There was a record turnout of over 120 for Will Horsley’s Brough Law Fell Race – a worthy reward for all of Will’s efforts. Susan and I had run the race on a number of occasions so we knew what to expect. It starts with a very steep climb and although this is mercifully short it continues with a further long climb only slightly less steep. It only took a few paces uphill for me to realise that I should have stayed at home. My chest seemed to be saying “Oi! You had us doing this yesterday and last Saturday and the Saturday before that and the Saturday before that – enough is enough – slow down or we’re not playing ball!”

What can you do when you’re delivered such an ultimatum? I slowed down. It was galling to see others pass me who normally never do but I could do little about it on that long climb. Things picked up a bit as the climb eased off and I was able to stretch out along the lovely grassy track amid beautiful Cheviot scenery. Runners stopped passing me and I began to pick a few off. There was more ‘technical’ terrain here than at yesterday’s Wallsend x/c with some nice grassy descents – just what I like!

So, all was not lost, and although one or two rivals finished ahead of me I wasn’t too disappointed and I was sure I could shake off the three injury niggles I’d managed to aggravate! Mike wasn’t far behind me and he had enjoyed very much his first fell race in the Cheviots. Susan had a good race as well, in spite of taking a tumble coming downhill near the end and being annoyed by other runners taking short cuts when Will had warned against such tactics before the start of the race.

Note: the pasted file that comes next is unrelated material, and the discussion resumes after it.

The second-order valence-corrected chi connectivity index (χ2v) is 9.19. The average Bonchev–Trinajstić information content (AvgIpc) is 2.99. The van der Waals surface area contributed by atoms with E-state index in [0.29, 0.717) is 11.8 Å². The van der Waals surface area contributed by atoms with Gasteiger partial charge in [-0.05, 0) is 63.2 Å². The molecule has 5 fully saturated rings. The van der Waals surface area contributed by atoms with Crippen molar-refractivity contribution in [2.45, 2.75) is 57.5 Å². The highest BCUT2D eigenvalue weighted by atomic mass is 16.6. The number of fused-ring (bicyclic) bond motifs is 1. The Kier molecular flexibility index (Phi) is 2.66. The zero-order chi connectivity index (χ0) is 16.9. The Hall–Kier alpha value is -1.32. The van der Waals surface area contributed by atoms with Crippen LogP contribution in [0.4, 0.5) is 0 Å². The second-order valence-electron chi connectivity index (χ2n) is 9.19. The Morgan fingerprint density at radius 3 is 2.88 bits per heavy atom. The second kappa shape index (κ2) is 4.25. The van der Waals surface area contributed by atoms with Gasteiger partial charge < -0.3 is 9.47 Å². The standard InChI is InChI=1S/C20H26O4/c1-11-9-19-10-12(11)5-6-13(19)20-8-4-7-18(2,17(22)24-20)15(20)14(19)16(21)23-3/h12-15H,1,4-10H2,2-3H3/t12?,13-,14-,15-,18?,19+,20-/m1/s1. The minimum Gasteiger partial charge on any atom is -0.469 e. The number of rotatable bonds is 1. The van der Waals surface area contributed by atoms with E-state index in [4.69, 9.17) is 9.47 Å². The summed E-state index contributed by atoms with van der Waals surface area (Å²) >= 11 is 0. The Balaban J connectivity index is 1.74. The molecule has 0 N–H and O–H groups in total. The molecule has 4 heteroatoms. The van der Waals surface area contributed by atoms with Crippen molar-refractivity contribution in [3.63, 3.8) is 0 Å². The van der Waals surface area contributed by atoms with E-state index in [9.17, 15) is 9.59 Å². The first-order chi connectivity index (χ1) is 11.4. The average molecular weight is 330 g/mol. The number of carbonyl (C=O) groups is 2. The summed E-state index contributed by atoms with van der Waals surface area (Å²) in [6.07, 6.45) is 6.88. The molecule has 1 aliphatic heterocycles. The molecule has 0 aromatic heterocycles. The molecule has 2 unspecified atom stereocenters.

A good morning out, home in time to see us give the Welsh a good hiding and a relaxing evening with the injuries stretched, rolled & iced. However, no more two race weekends – until the next time!

Hillforts and Headaches, Rothbury, Wednesday, January 1, 2014

AS / 3M / 1020'

Geoff Davis

On New Year’s Day Mudwoman and I switched to fell running mode (as per the last 16 New Year’s Days!) and headed to Rothbury to run ‘Hillforts & Headaches’ (Hillforts ‘cos you run over and finish on an ancient hillfort & headaches ‘cos it’s New Year’s Day!) Anyway, the race is quite short, just three miles, but those miles are practically all up hill and quite steep, with over 1,000’ of climb, earning the race an ‘A’ classification from the FRA.

The whole thing is quite low key with a field of 73 runners assembling outside the Newcastle Arms in the centre of Rothbury for the ‘off’. The pain starts almost immediately with the first hill just across the river from the town. This goes on for about a mile and half and those suffering from ‘headaches’ soon begin to feel the pain. Phil Green (NFR & Heaton) was one of those this year but his form is such that I was still unable to catch him!

It was cold this year (I wore hat and gloves for the whole race) and the mist was down for the last 2-300′ of climb but there’s no real ‘nav’ problems in this race so everyone finished safely, all be it with lungs that were fit to burst! The race was won by ex-Strider Phil Sanderson & Mudwoman and I were pleased with our respective 2nd MV50 & 3RD WV50 places as we were rewarded with two bottles of ‘Hobgoblin’! Unlike most other races this one finishes on top of a hill 3 miles from where you started! However, the downhill trot back to the start is very pleasant and provides a great opportunity to catch up with old friends from fell running.

There’s a danger that this race could be lost if no one steps forward to take over the organisation. We both hope a saviour can be found!